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TRES DEAD HOMBRES

October 19, 1986

Terry Atkinson is accurate when he states that ZZ Top has not become "fossilized" (Sound and Vision, Oct. 5).

In fact, they have become something worse: a cartoon. This once proud band now consists of nothing more than comic-book characters designed for an audience that responds more enthusiastically to a good marketing concept than to genuine, heartfelt music.

For those of us who remember when ZZ Top was one of the best blues and boogie bands going, it was truly tragic to sit through their recent tricked-up show at the Forum and hear Billy Gibbons' voice synthetically altered and his forays into guitar playing limited and obscured.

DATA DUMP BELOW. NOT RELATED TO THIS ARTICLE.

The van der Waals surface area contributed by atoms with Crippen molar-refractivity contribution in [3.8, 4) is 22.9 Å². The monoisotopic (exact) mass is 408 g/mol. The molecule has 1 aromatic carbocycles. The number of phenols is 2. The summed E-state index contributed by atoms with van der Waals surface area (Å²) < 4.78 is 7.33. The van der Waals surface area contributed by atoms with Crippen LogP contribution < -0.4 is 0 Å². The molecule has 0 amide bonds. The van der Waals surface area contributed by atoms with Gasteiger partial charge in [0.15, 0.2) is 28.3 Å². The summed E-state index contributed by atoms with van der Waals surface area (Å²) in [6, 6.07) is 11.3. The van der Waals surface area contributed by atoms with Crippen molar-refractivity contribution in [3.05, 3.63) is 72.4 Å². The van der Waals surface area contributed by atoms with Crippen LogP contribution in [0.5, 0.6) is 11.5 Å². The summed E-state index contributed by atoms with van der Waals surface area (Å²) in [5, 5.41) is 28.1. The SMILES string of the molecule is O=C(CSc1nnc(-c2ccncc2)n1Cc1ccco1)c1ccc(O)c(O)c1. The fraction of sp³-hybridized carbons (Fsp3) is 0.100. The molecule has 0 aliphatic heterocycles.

Dusty Hill has become nearly expendable and Frank Beard is expendable thanks to the great god Drum Machine (the whole miasma was orchestrated to this demanding monster).

Sadder still was the energetic response to all this by members of the MTV generation in attendance who actually thought they were getting something for their $18.50 tickets.

What they were responding to was someone's idea of what passes for a star band, c. 1986. The real ZZ Top no longer exists. That band, which I loved, died the day they consented to make their first video.

DOUG PRESTON

Santa Monica

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